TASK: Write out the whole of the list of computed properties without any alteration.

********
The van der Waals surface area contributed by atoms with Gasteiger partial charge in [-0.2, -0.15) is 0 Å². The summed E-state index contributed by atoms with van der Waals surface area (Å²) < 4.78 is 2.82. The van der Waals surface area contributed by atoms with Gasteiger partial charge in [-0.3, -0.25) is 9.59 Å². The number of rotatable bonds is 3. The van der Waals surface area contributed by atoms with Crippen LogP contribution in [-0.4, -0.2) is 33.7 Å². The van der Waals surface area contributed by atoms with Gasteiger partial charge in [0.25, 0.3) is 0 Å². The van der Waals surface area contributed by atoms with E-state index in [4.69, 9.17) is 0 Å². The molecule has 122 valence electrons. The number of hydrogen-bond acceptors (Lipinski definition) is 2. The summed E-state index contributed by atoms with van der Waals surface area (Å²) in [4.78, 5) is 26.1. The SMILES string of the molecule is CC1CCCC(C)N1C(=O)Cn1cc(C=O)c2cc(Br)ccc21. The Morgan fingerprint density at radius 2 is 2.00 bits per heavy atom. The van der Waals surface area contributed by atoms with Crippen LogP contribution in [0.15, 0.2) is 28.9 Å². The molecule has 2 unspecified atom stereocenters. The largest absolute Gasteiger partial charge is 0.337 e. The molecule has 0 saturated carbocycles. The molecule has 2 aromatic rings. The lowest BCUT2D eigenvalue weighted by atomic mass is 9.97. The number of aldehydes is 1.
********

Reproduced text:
The van der Waals surface area contributed by atoms with Gasteiger partial charge in [-0.2, -0.15) is 0 Å². The summed E-state index contributed by atoms with van der Waals surface area (Å²) < 4.78 is 2.82. The van der Waals surface area contributed by atoms with Gasteiger partial charge in [-0.3, -0.25) is 9.59 Å². The number of rotatable bonds is 3. The van der Waals surface area contributed by atoms with Crippen LogP contribution in [-0.4, -0.2) is 33.7 Å². The van der Waals surface area contributed by atoms with Gasteiger partial charge in [0.25, 0.3) is 0 Å². The van der Waals surface area contributed by atoms with E-state index in [4.69, 9.17) is 0 Å². The molecule has 122 valence electrons. The number of hydrogen-bond acceptors (Lipinski definition) is 2. The summed E-state index contributed by atoms with van der Waals surface area (Å²) in [4.78, 5) is 26.1. The SMILES string of the molecule is CC1CCCC(C)N1C(=O)Cn1cc(C=O)c2cc(Br)ccc21. The Morgan fingerprint density at radius 2 is 2.00 bits per heavy atom. The van der Waals surface area contributed by atoms with Crippen LogP contribution in [0.15, 0.2) is 28.9 Å². The molecule has 2 unspecified atom stereocenters. The largest absolute Gasteiger partial charge is 0.337 e. The molecule has 0 saturated carbocycles. The molecule has 2 aromatic rings. The lowest BCUT2D eigenvalue weighted by atomic mass is 9.97. The number of aldehydes is 1.